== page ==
Phoenix Rising tells QMUL: release the PACE trial data
Mark Berry, Acting CEO of Phoenix Rising, presents the Board of Directors’ open letter to Queen Mary University of London (QMUL) urging them to release the PACE trial data, and hopes that other non-UK organisations will join British charities in the same request...
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Example of problems with self-report data: reported differences in BMI in the US

Discussion in 'Other Health News and Research' started by Dolphin, Apr 26, 2013.

  1. Dolphin

    Dolphin Senior Member

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    Lay article on this:


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    Abstract:


     
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  2. Esther12

    Esther12 Senior Member

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    Thanks.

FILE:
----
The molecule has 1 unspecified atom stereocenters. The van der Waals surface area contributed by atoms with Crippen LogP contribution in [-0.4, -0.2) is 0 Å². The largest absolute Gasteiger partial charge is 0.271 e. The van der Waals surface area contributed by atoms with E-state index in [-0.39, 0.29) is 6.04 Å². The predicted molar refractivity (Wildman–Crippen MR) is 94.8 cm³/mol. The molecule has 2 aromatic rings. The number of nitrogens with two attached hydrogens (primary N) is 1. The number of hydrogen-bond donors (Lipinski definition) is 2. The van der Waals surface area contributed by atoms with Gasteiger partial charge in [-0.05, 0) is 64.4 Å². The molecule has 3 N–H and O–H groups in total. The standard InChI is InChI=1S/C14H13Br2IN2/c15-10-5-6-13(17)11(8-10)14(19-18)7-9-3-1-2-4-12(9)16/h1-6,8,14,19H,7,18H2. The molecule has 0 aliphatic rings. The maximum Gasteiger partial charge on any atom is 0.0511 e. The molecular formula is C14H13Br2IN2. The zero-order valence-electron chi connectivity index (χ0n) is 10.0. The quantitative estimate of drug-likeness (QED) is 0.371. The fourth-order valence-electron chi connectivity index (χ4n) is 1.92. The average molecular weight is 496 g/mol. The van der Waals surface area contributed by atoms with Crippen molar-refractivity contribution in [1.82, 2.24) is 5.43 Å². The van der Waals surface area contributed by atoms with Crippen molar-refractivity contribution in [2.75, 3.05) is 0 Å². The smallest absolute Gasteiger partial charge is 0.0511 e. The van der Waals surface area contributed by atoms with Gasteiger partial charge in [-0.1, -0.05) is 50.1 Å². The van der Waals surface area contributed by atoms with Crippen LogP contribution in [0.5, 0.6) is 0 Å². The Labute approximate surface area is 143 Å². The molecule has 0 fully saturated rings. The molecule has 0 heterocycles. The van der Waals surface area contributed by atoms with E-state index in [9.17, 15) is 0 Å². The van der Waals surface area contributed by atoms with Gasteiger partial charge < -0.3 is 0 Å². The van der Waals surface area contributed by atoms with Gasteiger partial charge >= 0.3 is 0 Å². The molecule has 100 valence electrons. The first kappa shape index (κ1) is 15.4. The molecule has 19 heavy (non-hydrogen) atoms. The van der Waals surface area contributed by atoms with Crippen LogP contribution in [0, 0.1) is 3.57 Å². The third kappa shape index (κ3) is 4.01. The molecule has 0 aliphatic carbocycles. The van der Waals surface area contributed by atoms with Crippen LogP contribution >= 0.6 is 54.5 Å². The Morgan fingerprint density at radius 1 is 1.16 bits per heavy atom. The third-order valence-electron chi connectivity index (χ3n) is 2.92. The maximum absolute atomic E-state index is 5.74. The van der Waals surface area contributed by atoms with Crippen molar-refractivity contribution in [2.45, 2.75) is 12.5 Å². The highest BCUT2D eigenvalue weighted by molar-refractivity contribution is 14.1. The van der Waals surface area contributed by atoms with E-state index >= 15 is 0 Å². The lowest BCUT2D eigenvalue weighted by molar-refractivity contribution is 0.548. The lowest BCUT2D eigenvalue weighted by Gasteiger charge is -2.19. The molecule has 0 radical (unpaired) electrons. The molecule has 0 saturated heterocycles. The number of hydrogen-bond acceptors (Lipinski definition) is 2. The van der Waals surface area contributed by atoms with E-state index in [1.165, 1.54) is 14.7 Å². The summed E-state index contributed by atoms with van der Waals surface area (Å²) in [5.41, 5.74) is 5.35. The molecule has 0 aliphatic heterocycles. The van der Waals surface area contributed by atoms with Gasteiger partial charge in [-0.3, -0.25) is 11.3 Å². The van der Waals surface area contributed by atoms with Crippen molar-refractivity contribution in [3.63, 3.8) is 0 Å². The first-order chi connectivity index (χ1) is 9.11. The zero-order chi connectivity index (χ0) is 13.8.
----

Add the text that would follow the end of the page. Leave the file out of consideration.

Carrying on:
I wonder what results we would get if we were to randomize a group of obese people into two groups, one of which was told that obesity was a result of their behaviour and something they could and should control and that failure to do so indicates mental health problems which need treating; and one of which was told that obesity was largely a result of genetics and hormonal factors which were poorly understood and largely outside of their control - and both groups were asked to self-report their weight immediately after the talk. My suspicion is that this psychosocial education would lead to significant self-reported weight loss.

    Actually, I think Wessely may have approvingly cited a similar study:

    The Wessely paper is available here: simonwessely.com/Downloads/Publications/CFS/179.pdf

    I've still not read the cited paper... it's on my list of things to do.
     
  3. Calathea

    Calathea Senior Member

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    For starters, your weight will come out differently depending on whether you're taking it or your doctor is taking it. People who are taking their weight at home tend to do so first thing in the morning, after going to the toilet but before eating, without any clothes on, because that's when it's lowest, and also that's when it's a more stable number. Doctors weigh you in the middle of the day, clothed, after you've eaten a meal or two.
     
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